According to research performed at Johns Hopkins School of Medicine and Bloomberg School of Public Health in Baltimore, Maryland, patients with kidney failure secondary to sickle cell disease are less likely to receive kidney transplants than patients with chronic kidney disease from other causes, even when registered for a kidney transplant.
Although patients with sickle cell disease and kidney failure have lowered mortality after kidney transplantation, the belief that patients with other chronic kidney disease etiologies have better outcomes makes transplantation for patients with sickle cell disease controversial.
A study of the national registry quantified a decrease in mortality associated with kidney transplantation in patients with sickle cell disease and compared this decrease with the decrease in mortality in kidney transplant recipients with other diagnoses.
All adults with kidney failure beginning maintenance dialysis or added to the kidney dialysis waiting list between 1998 and 2017 were included. The researchers compared mortality in dialysis and transplant patients in patients with and without sickle cell disease. Of waitlisted patients, 192 of 507 patients with sickle cell disease received kidney transplants, and 243,045 of 463,298 patients without sickle cell disease received kidney transplants.
The patients with sickle cell disease were younger, ranging in age from 31 to 49 years, compared to the patients without sickle cell disease, ranging from 42 to 61 years. The group with sickle cell disease was 94% Black, compared to the group without sickle cell disease, which was 28% Black. The group with sickle cell disease was less likely to have diabetes or hypertension than the group without sickle cell disease.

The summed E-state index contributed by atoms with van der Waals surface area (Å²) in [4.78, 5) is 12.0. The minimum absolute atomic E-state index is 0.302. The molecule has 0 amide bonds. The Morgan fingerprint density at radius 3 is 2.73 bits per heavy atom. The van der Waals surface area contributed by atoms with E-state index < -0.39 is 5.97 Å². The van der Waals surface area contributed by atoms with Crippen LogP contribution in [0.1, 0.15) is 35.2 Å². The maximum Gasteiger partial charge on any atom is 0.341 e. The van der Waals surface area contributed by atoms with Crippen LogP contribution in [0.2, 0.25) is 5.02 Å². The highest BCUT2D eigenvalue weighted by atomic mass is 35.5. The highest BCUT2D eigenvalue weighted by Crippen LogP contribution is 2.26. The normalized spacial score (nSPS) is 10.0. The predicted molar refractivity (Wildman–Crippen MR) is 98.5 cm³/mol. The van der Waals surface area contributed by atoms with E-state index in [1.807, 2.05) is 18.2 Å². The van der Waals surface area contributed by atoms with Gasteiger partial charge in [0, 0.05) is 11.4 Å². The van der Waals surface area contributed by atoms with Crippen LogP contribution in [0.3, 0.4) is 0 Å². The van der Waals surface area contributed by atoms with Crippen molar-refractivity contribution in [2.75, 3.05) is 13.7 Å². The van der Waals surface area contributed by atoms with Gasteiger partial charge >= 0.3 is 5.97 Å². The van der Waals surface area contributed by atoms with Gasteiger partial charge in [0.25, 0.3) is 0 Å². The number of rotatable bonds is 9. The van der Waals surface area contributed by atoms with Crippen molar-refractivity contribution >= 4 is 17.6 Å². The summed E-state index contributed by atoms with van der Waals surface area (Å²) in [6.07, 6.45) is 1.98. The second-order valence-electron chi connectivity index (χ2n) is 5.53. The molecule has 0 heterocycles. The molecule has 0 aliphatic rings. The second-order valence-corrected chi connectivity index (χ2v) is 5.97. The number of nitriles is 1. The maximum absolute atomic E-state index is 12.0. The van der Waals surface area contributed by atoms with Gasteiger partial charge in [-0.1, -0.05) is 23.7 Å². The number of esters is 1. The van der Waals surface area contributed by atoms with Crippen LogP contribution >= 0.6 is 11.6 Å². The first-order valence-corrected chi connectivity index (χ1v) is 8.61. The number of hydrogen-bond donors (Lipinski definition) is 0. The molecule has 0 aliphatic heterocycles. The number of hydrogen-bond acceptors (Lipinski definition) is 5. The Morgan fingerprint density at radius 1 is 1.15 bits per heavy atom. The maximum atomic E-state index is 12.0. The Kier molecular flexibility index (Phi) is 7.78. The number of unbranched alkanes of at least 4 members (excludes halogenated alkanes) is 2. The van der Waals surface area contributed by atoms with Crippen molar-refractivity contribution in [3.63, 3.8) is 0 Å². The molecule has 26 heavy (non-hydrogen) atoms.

The risk of mortality over the next 10 years was about 20% lower for each transplant group. Although 50% of the patients with sickle cell disease and 32% of patients without sickle cell disease experienced post-transplant mortality, the percent decrease in mortality resulting from transplantation was the same.
Although the benefits of kidney transplant were the same, the group with sickle cell disease was 27% less likely to receive kidney transplants than the group without sickle cell disease. When only patients on the waitlist were included in the analysis, the chances of patients with sickle cell disease were 38% lower.
Patients can receive kidneys directly without being waitlisted, but this is uncommon. The authors concluded that more efforts should be made to provide kidney transplantation for patients with kidney failure due to sickle cell disease .
Source: Bae, S., Johnson, M., Massie, A. B., Luo, X., Haywood, C., Lanzkron, S. M., Grams, M. E., Segev, D. L., & Purnell, T. S. (2021). Mortality and Access to Kidney Transplantation in Patients with Sickle Cell Disease–Associated Kidney Failure. Clinical Journal of the American Society of Nephrology, 16(3), 407–414. https://doi.org/10.2215/cjn.02720320